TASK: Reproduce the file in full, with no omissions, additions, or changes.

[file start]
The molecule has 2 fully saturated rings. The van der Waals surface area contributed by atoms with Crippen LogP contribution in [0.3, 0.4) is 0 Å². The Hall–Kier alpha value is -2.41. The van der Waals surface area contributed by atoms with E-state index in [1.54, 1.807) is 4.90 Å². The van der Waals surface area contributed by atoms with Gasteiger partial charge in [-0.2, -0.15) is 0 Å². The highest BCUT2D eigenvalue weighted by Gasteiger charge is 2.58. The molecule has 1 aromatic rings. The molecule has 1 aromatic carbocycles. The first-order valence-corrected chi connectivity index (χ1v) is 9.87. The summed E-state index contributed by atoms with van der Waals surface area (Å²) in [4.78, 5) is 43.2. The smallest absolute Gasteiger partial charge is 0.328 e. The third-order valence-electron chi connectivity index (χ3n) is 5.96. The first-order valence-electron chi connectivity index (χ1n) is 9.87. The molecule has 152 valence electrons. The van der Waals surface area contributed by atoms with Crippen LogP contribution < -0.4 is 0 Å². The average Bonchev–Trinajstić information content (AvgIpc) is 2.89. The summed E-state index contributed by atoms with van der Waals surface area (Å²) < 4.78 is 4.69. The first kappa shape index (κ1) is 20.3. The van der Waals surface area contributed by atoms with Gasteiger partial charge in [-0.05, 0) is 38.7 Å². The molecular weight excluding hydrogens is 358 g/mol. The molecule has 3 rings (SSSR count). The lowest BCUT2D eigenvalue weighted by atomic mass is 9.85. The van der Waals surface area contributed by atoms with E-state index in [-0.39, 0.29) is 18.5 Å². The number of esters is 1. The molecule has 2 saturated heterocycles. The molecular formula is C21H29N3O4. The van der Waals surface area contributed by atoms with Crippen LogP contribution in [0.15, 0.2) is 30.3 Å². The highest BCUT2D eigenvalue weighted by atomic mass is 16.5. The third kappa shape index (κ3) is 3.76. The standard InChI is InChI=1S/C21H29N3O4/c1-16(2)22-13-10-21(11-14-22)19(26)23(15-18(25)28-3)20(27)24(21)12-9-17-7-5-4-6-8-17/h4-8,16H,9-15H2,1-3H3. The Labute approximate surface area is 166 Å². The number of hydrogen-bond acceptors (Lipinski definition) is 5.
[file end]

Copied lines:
The molecule has 2 fully saturated rings. The van der Waals surface area contributed by atoms with Crippen LogP contribution in [0.3, 0.4) is 0 Å². The Hall–Kier alpha value is -2.41. The van der Waals surface area contributed by atoms with E-state index in [1.54, 1.807) is 4.90 Å². The van der Waals surface area contributed by atoms with Gasteiger partial charge in [-0.2, -0.15) is 0 Å². The highest BCUT2D eigenvalue weighted by Gasteiger charge is 2.58. The molecule has 1 aromatic rings. The molecule has 1 aromatic carbocycles. The first-order valence-corrected chi connectivity index (χ1v) is 9.87. The summed E-state index contributed by atoms with van der Waals surface area (Å²) in [4.78, 5) is 43.2. The smallest absolute Gasteiger partial charge is 0.328 e. The third-order valence-electron chi connectivity index (χ3n) is 5.96. The first-order valence-electron chi connectivity index (χ1n) is 9.87. The molecule has 152 valence electrons. The van der Waals surface area contributed by atoms with Crippen LogP contribution < -0.4 is 0 Å². The average Bonchev–Trinajstić information content (AvgIpc) is 2.89. The summed E-state index contributed by atoms with van der Waals surface area (Å²) < 4.78 is 4.69. The first kappa shape index (κ1) is 20.3. The van der Waals surface area contributed by atoms with Gasteiger partial charge in [-0.05, 0) is 38.7 Å². The molecular weight excluding hydrogens is 358 g/mol. The molecule has 3 rings (SSSR count). The lowest BCUT2D eigenvalue weighted by atomic mass is 9.85. The van der Waals surface area contributed by atoms with E-state index in [-0.39, 0.29) is 18.5 Å². The number of esters is 1. The molecule has 2 saturated heterocycles. The molecular formula is C21H29N3O4. The van der Waals surface area contributed by atoms with Crippen LogP contribution in [0.15, 0.2) is 30.3 Å². The highest BCUT2D eigenvalue weighted by atomic mass is 16.5. The third kappa shape index (κ3) is 3.76. The standard InChI is InChI=1S/C21H29N3O4/c1-16(2)22-13-10-21(11-14-22)19(26)23(15-18(25)28-3)20(27)24(21)12-9-17-7-5-4-6-8-17/h4-8,16H,9-15H2,1-3H3. The Labute approximate surface area is 166 Å². The number of hydrogen-bond acceptors (Lipinski definition) is 5.